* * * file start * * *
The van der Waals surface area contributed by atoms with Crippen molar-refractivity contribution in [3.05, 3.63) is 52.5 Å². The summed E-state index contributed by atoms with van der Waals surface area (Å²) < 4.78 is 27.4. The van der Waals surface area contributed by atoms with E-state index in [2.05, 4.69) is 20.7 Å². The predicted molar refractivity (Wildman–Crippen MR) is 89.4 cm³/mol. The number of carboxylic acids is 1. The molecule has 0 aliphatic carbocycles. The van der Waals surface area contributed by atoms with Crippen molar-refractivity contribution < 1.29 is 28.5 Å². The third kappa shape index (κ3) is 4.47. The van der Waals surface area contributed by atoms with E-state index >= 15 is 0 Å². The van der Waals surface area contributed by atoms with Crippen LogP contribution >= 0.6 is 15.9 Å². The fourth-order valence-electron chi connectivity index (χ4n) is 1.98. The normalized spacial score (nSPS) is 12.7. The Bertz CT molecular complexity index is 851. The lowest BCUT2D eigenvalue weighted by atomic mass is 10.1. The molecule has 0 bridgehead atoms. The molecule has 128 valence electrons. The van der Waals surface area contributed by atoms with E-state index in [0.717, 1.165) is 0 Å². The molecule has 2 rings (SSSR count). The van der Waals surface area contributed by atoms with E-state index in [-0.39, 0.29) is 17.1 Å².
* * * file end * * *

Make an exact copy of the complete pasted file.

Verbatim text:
The van der Waals surface area contributed by atoms with Crippen molar-refractivity contribution in [3.05, 3.63) is 52.5 Å². The summed E-state index contributed by atoms with van der Waals surface area (Å²) < 4.78 is 27.4. The van der Waals surface area contributed by atoms with E-state index in [2.05, 4.69) is 20.7 Å². The predicted molar refractivity (Wildman–Crippen MR) is 89.4 cm³/mol. The number of carboxylic acids is 1. The molecule has 0 aliphatic carbocycles. The van der Waals surface area contributed by atoms with Crippen molar-refractivity contribution < 1.29 is 28.5 Å². The third kappa shape index (κ3) is 4.47. The van der Waals surface area contributed by atoms with E-state index >= 15 is 0 Å². The van der Waals surface area contributed by atoms with Crippen LogP contribution >= 0.6 is 15.9 Å². The fourth-order valence-electron chi connectivity index (χ4n) is 1.98. The normalized spacial score (nSPS) is 12.7. The Bertz CT molecular complexity index is 851. The lowest BCUT2D eigenvalue weighted by atomic mass is 10.1. The molecule has 0 bridgehead atoms. The molecule has 128 valence electrons. The van der Waals surface area contributed by atoms with E-state index in [0.717, 1.165) is 0 Å². The molecule has 2 rings (SSSR count). The van der Waals surface area contributed by atoms with E-state index in [-0.39, 0.29) is 17.1 Å².